Instead, it became an improvised center for anyone caught in the dragnet of the "insurgency" and was filled up with suspects as well as armed supporters of Baathism and Bin Ladenism. There's no need to restate what everyone now knows about what happened as a consequence. But I am not an apologist if I point out that there are no more hangings, random or systematic. The outrages committed by Pvt. England and her delightful boyfriend were first uncovered by their superiors. And seven of Saddam's amputees—those whose mutilations were filmed and distributed as a warning—have been flown to Houston, Texas—Texas, capital of redneck barbarism!—to be fitted with new prosthetic hands. A film about this latter episode, titled A Show of Hands, has been made by Don North and was, I believe, shown on the Al Hurra network. But I don't think that 1-in-100,000,000 people has seen it; certainly nobody in comparison with the universal dissemination of photographs of recreational sadism. Sr. Botero, who usually works with flab, has done some leaner and meaner paintings in this case. But they resemble less the metaphors of Picasso than the starkly literal efforts of Goya to represent the crumpled and twisted bodies of the second of May. And that is somehow appropriate, since Goya was divided in his own mind between Spanish patriotism and a covert sympathy for the Napoleonic forces, which, even at second hand, were bringing the principles of 1789 to his own benighted state.
The superficially clever thing to say today is that Lynddie England represents all of us, or at any rate all her superiors, and that the liberation of Iraq is thereby discredited. One odd effect of this smug view is to find her and her scummy friends—the actual inflicters of pain and humiliation—somehow innocent, while those senior officers who arrested them and put them on trial are somehow guilty. There is something faintly masochistic and indecent about that conclusion.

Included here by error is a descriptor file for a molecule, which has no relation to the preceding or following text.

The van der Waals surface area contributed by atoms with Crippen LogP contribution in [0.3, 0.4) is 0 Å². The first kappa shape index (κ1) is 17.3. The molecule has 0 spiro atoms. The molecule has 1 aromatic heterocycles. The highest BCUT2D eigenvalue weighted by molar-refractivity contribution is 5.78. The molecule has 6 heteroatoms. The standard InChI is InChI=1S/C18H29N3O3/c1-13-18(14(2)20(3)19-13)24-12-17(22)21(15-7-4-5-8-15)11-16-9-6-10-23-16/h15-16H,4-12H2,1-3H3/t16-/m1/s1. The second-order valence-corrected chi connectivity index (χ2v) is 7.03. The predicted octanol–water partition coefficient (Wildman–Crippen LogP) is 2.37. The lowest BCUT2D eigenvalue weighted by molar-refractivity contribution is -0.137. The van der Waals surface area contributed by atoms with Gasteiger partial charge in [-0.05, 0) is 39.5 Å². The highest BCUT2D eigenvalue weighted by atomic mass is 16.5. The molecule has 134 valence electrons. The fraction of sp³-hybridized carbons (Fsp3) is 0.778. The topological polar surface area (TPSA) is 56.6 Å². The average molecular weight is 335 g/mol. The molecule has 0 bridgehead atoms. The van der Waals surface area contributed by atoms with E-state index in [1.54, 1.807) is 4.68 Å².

There's also something indecent about any comparison of this with the struggle of the Spanish Republic. If Fallujah is "Guernica," then the U.S. Marines are Herman Goering's Condor Legion. If Abu Ghraib is "Guernica," then the U.S. Army is a part of the original "Axis" between Hitler, Mussolini, and Franco. I wonder if any sympathizer of this view would accept its apparent corollary: that the executions and tortures inflicted by the Spanish Communists—crimes now denied by nobody, though Picasso excused them at the time—axiomatically discredit the anti-fascist cause? And this distortion of the record is all the more extraordinary, since a much more natural analogy is close at hand. Gen. Franco's assault on the Spanish Republic—an assault that claimed to be, and was, a rebel "insurgency" against the elected government—consisted of an alliance of fascist parties, religious extremists, and Muslim fighters. It was led by the frightened former oligarchy, and its cause was preached from the pulpit, and its foot-soldiers were Moorish levies from North Africa and "volunteers" from Germany and Italy. How shady it is that our modern leftists and peaceniks can detect fascism absolutely everywhere except when it is actually staring them in the face. The next thing, of course, if we complete the historic analogy, would be for them to sign a pact with it. And this, some of them have already done.
Christopher Hitchens (1949-2011) was a columnist for Vanity Fair and the author, most recently, of Arguably, a collection of essays.
Photograph of Abu Ghraib by Joe Raedle/Getty.